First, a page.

The reader compiled offer rate information for the top 50 firms according to Vault. You can really see an offer rate drop off in the bottom half of the Vault 50…
Breaking news from the land of totally obvious statistics: the class of 2009 got rogered, but good.
The National Law Journal reports that the NALP numbers are out, and the statistics confirm what we all already know:
The median number of offers by U.S. law firms for 2010 summer associate positions was seven, according to statistics released Tuesday by the National Association for Law Placement. That was down from 10 offers in 2008 and 15 offers in 2007.
In fact, the offer rate was the lowest NALP has reported since the organization began gathering offer statistics some 17 years ago.
Only 36 percent of interviews last year resulted in summer associate offers, compared to 47 percent in 2008 and 60 percent in 2007.
Watch to find out what some of our subscribers received in their May box!
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We currently have a number of active openings for associate roles at US and UK firms in HK / China, Singapore and two new in-house openings. As always, please feel free to reach out to us at firstname.lastname@example.org in order to get details of current openings in Asia, as well as to discuss the Asia markets in general and what we expect for openings later this year. Our Evan Jowers and Robert Kinney will be in Beijing the week of March 25 and Evan Jowers will be in Hong Kong the week of April 1, if you would like to meet them in person.
The US associate openings we have in law firms are in the usual areas of M&A, cap markets, FCPA / white collar litigation, finance, and project finance. The most urgent of our top tier (top 15 US or magic circle) law firm openings in Asia (among many other firm openings that we have in Asia) are as follows:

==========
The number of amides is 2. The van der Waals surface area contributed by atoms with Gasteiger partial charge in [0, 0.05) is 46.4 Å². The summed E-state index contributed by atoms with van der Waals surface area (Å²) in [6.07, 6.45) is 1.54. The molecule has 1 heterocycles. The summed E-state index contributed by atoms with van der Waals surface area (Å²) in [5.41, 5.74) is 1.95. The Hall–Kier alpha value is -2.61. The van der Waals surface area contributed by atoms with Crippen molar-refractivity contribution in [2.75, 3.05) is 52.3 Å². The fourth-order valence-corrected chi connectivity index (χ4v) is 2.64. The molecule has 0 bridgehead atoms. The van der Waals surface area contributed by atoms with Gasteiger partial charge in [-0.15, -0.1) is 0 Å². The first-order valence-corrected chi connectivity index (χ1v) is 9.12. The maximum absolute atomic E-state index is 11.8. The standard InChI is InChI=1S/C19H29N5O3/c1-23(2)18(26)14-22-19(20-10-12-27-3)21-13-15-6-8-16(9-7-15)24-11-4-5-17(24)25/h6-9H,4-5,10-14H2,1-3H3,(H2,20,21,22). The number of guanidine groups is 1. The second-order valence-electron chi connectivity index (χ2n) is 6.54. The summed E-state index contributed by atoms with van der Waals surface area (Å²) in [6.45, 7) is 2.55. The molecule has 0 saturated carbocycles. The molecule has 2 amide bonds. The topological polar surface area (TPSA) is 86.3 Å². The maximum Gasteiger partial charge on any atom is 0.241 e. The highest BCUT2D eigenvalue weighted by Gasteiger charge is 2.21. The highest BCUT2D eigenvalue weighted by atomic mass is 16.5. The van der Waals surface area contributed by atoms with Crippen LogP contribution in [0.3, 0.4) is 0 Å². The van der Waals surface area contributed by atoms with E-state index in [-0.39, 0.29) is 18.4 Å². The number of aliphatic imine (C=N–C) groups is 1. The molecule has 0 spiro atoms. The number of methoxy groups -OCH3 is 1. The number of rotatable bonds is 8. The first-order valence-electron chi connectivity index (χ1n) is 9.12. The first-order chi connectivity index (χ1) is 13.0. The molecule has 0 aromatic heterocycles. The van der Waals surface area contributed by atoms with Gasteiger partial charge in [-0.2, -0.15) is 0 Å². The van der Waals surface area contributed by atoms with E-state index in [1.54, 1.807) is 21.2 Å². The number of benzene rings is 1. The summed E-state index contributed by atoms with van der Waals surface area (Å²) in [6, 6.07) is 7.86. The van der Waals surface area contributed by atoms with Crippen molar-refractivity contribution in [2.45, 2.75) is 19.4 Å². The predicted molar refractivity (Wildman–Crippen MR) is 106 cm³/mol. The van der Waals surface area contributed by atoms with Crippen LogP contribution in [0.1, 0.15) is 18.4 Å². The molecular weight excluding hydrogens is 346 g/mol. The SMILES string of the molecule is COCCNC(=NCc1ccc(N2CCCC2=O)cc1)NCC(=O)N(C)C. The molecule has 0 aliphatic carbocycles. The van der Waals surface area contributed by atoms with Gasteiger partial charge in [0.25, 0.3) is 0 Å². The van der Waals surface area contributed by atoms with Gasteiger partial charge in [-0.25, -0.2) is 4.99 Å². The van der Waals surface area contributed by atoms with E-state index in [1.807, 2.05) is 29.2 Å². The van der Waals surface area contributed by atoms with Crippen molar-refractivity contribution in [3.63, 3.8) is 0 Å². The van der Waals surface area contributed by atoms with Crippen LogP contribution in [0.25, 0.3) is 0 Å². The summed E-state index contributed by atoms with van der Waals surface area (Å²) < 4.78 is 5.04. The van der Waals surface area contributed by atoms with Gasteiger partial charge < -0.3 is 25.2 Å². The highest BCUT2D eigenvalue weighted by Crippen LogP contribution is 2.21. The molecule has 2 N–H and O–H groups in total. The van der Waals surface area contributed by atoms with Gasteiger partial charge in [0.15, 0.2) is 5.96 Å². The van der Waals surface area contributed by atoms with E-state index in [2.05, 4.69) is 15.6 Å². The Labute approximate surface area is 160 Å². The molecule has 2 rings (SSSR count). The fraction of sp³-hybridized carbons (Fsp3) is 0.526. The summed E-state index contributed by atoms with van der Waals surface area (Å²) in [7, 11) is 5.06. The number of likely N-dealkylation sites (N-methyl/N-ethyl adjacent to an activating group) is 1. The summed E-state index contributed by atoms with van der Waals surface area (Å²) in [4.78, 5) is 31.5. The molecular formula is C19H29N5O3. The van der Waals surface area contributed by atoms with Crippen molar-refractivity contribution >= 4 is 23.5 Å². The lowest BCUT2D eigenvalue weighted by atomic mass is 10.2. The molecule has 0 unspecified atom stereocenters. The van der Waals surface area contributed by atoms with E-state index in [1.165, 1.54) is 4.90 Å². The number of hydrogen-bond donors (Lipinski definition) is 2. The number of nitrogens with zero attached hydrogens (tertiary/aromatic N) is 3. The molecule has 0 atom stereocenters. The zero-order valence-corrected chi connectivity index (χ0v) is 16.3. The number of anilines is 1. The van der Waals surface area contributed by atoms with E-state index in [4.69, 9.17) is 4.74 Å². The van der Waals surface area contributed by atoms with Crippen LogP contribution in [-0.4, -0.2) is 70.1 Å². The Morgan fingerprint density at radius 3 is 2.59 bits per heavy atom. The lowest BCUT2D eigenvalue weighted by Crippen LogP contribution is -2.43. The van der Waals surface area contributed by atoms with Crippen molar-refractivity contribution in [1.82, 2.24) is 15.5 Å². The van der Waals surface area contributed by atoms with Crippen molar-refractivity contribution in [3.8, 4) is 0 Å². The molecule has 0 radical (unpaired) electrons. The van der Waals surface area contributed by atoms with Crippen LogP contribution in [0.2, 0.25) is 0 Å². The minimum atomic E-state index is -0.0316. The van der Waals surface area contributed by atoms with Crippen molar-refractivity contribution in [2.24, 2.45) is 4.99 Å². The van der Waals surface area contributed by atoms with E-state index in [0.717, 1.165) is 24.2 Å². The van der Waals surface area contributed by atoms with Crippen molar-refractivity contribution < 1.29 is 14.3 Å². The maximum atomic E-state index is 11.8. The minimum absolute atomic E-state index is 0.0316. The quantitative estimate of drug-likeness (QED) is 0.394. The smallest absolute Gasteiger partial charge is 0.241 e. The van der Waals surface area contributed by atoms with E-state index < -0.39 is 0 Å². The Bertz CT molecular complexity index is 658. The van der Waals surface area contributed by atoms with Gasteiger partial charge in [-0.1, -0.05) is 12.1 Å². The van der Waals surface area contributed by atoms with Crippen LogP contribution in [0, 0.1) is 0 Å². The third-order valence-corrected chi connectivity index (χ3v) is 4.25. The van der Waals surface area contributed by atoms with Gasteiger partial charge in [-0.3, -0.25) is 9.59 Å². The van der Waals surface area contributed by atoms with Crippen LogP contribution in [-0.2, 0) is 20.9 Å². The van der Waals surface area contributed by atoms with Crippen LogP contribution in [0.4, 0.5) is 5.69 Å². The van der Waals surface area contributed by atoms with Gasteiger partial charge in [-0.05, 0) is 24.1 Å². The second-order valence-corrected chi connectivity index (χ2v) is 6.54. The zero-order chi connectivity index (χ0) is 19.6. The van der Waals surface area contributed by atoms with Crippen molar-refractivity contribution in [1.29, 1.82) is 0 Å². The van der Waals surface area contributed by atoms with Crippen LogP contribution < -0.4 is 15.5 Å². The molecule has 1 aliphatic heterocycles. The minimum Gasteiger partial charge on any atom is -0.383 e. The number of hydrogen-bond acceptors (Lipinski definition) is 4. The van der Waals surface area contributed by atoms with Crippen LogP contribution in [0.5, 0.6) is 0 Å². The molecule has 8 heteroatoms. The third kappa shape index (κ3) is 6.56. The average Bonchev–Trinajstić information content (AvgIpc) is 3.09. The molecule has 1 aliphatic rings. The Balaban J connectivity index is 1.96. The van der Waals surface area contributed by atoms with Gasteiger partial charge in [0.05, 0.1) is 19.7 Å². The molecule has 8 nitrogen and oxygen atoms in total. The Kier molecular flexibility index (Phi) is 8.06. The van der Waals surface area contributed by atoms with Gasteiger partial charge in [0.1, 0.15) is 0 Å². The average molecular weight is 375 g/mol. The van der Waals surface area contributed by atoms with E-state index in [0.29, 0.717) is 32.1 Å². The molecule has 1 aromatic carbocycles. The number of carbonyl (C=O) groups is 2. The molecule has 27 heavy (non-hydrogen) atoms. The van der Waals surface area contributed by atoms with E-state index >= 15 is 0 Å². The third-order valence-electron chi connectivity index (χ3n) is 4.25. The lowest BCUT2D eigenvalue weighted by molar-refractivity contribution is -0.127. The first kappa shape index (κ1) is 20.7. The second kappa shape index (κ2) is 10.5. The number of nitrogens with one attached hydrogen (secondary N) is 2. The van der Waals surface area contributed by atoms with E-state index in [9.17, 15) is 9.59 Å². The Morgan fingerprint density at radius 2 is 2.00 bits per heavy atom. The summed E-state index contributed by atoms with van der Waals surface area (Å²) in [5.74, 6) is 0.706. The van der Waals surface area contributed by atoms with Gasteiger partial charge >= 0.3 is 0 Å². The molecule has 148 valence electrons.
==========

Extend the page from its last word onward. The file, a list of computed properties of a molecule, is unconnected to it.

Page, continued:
• 2nd to 5th year mandarin fluent M&A associates needed in Beijing and Hong Kong at several firms;
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• 2nd to 4th year M&A / cap markets mix associate needed in Singapore.
The last time I flapped my wings your way, I tried to make at least enough noise about your mobile phone to make you more than a little bit uncomfortable. I hope I did. If enough of us become anxious enough about the known and unknown unknowns and knowns in our mobile phones, then we can start making wise decisions about how to manage that information and its resultant investigations.
Today, I’d like to put a finer point on the last installment’s topic by asking a question that seemed to catch most attendees off-guard at a conference panel that I moderated last week: is there discoverable personal information in a mobile app? Our panelists’ answer was a uniform “yes” with one stating that, if he had to choose only one type of data that he could discover from a mobile phone, he’d choose app data. Why? Because there’s simply so much of it and because almost all of it is objective – not just user-created like an email – but machine-tracked like GPS, usage duration, log in and log out times, browsed web addresses, browsed actual addresses. Also, most of us seem to have the idea that data doesn’t actually “stick” to our mobile devices the way it “sticks” to our hard drives. Maybe there’s a disconnect based on the fact that our phones are mobile so we assume the data is mobile to?